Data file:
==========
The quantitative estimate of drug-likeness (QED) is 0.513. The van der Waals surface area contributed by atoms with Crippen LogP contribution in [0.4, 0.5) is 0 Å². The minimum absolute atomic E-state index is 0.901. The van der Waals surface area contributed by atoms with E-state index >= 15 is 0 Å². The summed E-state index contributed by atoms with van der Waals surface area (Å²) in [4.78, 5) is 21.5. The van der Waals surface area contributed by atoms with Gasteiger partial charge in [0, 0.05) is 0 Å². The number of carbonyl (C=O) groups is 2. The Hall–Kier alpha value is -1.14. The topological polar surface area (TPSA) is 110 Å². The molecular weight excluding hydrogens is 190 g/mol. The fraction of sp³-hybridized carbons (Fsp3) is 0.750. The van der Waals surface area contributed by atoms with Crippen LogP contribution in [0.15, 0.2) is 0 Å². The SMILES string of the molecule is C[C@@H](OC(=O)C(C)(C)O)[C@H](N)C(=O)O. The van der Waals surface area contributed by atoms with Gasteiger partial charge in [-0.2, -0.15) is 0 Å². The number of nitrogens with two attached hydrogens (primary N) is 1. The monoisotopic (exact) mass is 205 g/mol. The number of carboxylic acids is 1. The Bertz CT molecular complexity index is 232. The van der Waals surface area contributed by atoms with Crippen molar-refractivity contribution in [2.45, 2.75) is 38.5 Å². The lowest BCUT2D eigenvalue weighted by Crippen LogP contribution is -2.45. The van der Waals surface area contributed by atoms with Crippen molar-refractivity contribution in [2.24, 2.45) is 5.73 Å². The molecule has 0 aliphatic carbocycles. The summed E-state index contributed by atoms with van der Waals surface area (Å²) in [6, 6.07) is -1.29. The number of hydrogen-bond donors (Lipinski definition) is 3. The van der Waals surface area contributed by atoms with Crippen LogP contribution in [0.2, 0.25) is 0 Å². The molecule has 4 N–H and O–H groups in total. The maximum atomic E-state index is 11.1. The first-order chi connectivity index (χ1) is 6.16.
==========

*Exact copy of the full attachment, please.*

The quantitative estimate of drug-likeness (QED) is 0.513. The van der Waals surface area contributed by atoms with Crippen LogP contribution in [0.4, 0.5) is 0 Å². The minimum absolute atomic E-state index is 0.901. The van der Waals surface area contributed by atoms with E-state index >= 15 is 0 Å². The summed E-state index contributed by atoms with van der Waals surface area (Å²) in [4.78, 5) is 21.5. The van der Waals surface area contributed by atoms with Gasteiger partial charge in [0, 0.05) is 0 Å². The number of carbonyl (C=O) groups is 2. The Hall–Kier alpha value is -1.14. The topological polar surface area (TPSA) is 110 Å². The molecular weight excluding hydrogens is 190 g/mol. The fraction of sp³-hybridized carbons (Fsp3) is 0.750. The van der Waals surface area contributed by atoms with Crippen LogP contribution in [0.15, 0.2) is 0 Å². The SMILES string of the molecule is C[C@@H](OC(=O)C(C)(C)O)[C@H](N)C(=O)O. The van der Waals surface area contributed by atoms with Gasteiger partial charge in [-0.2, -0.15) is 0 Å². The number of nitrogens with two attached hydrogens (primary N) is 1. The monoisotopic (exact) mass is 205 g/mol. The number of carboxylic acids is 1. The Bertz CT molecular complexity index is 232. The van der Waals surface area contributed by atoms with Crippen molar-refractivity contribution in [2.45, 2.75) is 38.5 Å². The lowest BCUT2D eigenvalue weighted by Crippen LogP contribution is -2.45. The van der Waals surface area contributed by atoms with Crippen molar-refractivity contribution in [2.24, 2.45) is 5.73 Å². The molecule has 0 aliphatic carbocycles. The summed E-state index contributed by atoms with van der Waals surface area (Å²) in [6, 6.07) is -1.29. The number of hydrogen-bond donors (Lipinski definition) is 3. The van der Waals surface area contributed by atoms with Crippen LogP contribution in [0.2, 0.25) is 0 Å². The molecule has 4 N–H and O–H groups in total. The maximum atomic E-state index is 11.1. The first-order chi connectivity index (χ1) is 6.16.